Well, today saw B.A.T. 3.0 flying high and proud. I am quite thrilled to have a good tarp overhead once more after such a lengthy absence. The last overhead B.A.T. 1.0 met its demise on December 11. 2014 during a strong wind storm.
While the installation of the new tarp is just about complete, there was some drama. I started on Saturday and had the tarp completely laid out on the floor deck. I was installing the main cable in its pocket when I realized that there were no rope pockets around the perimeter of the tarp. I starting thinking of ways to jury-rig something, but then made one of my few smarter decisions. I stuffed the enormous tarp back into the trailer and took it to the fabricator first thing Monday AM. Of course this meant I did not sleep well Saturday or Sunday night as I watched the weather (I had taken down the previous low tarps I had protecting the structure on Saturday to make way for the new B.A.T.
Garry and the boys at Fraser Valley Tarp and Tie were great. It clearly was a communication’s mix-up between them and me, and they soon came up with a plan to cut a 9″ strip of fabric, fold it in half, and then sew it to the perimeter of the tarp to create the required pocket. I went away for an hour to let them get organized for the day (I was there before opening) and then helped for an hour when I returned to wrestle the massive tarp to continuously feed the fellow on the sewing machine, so he did not have to fight with the beast. And to top it off, they only charged me for one of the 2 hours it took to complete. Awesome!
I ended up having great weather this week for this task. There were some very light sprinkles that got my blood pressure blowing and I had some reminders as to how powerful wind is as I tried to wrangle the partially rigged new B.A.T. into position, but all went well with no damage to the new tarp! Now not only will I be protected from rain, I have a huge sun shade to boot, and I can already tell that this will be a lifesaver as I frame this summer.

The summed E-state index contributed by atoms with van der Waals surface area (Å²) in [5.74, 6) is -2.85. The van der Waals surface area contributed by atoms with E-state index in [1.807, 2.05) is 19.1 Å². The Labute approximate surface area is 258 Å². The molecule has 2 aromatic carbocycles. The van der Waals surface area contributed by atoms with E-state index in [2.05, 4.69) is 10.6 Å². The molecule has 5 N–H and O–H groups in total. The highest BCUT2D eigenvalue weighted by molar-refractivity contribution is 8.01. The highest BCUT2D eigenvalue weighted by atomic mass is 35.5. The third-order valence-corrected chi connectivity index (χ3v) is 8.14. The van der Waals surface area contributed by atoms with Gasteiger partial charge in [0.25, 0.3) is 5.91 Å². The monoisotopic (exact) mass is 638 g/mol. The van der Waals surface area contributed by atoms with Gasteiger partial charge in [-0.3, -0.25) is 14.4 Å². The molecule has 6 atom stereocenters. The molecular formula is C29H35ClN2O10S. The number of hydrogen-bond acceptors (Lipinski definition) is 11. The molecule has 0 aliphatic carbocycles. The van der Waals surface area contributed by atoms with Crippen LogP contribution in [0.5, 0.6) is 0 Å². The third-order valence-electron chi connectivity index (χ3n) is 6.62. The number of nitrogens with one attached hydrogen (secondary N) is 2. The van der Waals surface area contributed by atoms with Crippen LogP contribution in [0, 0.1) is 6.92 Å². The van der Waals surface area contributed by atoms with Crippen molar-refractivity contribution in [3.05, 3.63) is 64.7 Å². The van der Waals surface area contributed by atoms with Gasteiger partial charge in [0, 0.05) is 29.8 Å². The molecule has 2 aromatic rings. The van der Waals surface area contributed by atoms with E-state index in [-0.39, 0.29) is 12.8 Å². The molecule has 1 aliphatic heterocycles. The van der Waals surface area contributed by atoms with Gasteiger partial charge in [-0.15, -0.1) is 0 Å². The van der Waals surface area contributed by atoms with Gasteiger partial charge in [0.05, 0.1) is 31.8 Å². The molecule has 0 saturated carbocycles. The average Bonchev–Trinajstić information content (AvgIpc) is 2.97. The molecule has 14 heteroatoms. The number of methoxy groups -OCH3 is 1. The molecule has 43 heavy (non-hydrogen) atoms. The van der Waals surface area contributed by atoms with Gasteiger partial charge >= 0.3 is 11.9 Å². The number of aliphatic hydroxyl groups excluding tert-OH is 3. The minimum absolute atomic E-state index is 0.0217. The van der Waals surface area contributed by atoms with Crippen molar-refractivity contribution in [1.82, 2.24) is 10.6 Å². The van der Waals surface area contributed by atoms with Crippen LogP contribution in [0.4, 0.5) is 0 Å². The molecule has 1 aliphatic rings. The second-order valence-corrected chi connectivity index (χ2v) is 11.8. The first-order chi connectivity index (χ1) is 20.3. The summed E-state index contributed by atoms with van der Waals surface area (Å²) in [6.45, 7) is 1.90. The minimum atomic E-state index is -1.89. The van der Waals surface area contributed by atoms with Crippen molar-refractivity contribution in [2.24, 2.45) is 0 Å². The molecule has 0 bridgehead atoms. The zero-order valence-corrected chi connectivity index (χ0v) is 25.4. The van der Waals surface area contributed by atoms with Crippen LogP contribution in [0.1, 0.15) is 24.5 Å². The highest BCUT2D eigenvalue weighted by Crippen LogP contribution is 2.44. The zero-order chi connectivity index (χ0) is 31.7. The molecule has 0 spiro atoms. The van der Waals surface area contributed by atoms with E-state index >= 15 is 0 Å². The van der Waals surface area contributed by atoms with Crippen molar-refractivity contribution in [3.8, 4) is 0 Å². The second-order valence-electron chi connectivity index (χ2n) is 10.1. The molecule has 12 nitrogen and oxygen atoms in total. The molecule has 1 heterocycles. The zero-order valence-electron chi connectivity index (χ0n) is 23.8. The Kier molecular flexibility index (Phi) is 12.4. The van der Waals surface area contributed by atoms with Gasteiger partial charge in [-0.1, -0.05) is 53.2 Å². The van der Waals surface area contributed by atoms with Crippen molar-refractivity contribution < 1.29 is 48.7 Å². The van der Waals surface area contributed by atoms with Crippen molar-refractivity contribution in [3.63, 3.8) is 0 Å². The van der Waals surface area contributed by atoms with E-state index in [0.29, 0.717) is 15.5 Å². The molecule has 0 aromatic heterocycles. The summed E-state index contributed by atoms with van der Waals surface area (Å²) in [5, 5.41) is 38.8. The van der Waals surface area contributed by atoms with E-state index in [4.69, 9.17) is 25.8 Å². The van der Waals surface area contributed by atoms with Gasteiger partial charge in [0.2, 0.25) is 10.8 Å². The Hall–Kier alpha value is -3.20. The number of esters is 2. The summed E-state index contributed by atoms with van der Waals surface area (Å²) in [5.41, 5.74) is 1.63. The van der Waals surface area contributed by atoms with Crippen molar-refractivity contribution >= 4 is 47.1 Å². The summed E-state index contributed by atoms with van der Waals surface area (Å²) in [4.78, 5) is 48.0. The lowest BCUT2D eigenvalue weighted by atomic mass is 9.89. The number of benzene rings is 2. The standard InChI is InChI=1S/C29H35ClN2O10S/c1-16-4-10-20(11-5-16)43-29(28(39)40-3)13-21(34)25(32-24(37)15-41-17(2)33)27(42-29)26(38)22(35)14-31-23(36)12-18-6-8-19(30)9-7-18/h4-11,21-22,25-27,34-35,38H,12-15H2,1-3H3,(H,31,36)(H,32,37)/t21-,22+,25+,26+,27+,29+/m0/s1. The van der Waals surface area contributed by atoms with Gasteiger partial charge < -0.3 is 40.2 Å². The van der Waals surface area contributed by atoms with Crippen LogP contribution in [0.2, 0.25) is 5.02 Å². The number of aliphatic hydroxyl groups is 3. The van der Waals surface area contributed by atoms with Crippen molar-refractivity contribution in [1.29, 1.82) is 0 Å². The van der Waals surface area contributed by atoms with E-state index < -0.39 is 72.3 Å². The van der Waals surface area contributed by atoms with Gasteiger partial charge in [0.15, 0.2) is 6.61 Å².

I have a couple of tie down adjustments to do at the back side (including drilling into a huge granite rock that I will install a HILTI anchor for a tie down), but generally the installation is complete. I can already tell that the new design with the rope structure will be a lot more durable and do not expect to have any problems during the next 3-4 months it is up and I frame the basic structure and install the roof. Some of my measurements were off a bit and I had to adapt my rigging accordingly, but there is great slope to both sides and no chance that water can accumulate.
Tomorrow I will order my first storey framing materials for Monday AM delivery. In the meantime I will work on a cutting table and on deck secured storage for some materials and such. I also will start building the very simple elevated platforms I will frame my walls on. This will solve two issues; reduce the amount of bending over I need to do which will save my back, and allow me to drop the fully sheathed wall onto the top of the concrete curb with protruding anchor bolts, instead of trying to figure out a way to lift a finished wall up and over.
Thanks for visiting.
“Courage is grace under pressure.” —Ernest Hemingway (1899-1961) Novelist, Nobel Prize Winner